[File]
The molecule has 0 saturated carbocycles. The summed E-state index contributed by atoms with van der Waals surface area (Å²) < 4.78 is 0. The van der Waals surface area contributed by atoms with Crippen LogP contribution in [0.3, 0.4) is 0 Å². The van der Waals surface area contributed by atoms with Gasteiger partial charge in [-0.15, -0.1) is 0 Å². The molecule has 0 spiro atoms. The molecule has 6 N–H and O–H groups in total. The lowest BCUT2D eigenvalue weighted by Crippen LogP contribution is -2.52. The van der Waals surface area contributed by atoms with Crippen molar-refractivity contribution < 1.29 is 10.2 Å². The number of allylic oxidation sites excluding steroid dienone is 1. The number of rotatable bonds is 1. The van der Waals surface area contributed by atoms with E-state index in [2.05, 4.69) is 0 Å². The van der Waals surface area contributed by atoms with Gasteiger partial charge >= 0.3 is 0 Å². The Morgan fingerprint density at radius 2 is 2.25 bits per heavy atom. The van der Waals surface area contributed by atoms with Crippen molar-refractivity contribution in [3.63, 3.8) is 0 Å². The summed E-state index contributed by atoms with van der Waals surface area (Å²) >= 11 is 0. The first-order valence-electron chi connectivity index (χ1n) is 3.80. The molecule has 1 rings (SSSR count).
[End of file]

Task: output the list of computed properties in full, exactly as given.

The molecule has 0 saturated carbocycles. The summed E-state index contributed by atoms with van der Waals surface area (Å²) < 4.78 is 0. The van der Waals surface area contributed by atoms with Crippen LogP contribution in [0.3, 0.4) is 0 Å². The van der Waals surface area contributed by atoms with Gasteiger partial charge in [-0.15, -0.1) is 0 Å². The molecule has 0 spiro atoms. The molecule has 6 N–H and O–H groups in total. The lowest BCUT2D eigenvalue weighted by Crippen LogP contribution is -2.52. The van der Waals surface area contributed by atoms with Crippen molar-refractivity contribution < 1.29 is 10.2 Å². The number of allylic oxidation sites excluding steroid dienone is 1. The number of rotatable bonds is 1. The van der Waals surface area contributed by atoms with E-state index in [2.05, 4.69) is 0 Å². The van der Waals surface area contributed by atoms with Gasteiger partial charge >= 0.3 is 0 Å². The Morgan fingerprint density at radius 2 is 2.25 bits per heavy atom. The van der Waals surface area contributed by atoms with Crippen molar-refractivity contribution in [3.63, 3.8) is 0 Å². The summed E-state index contributed by atoms with van der Waals surface area (Å²) >= 11 is 0. The first-order valence-electron chi connectivity index (χ1n) is 3.80. The molecule has 1 rings (SSSR count).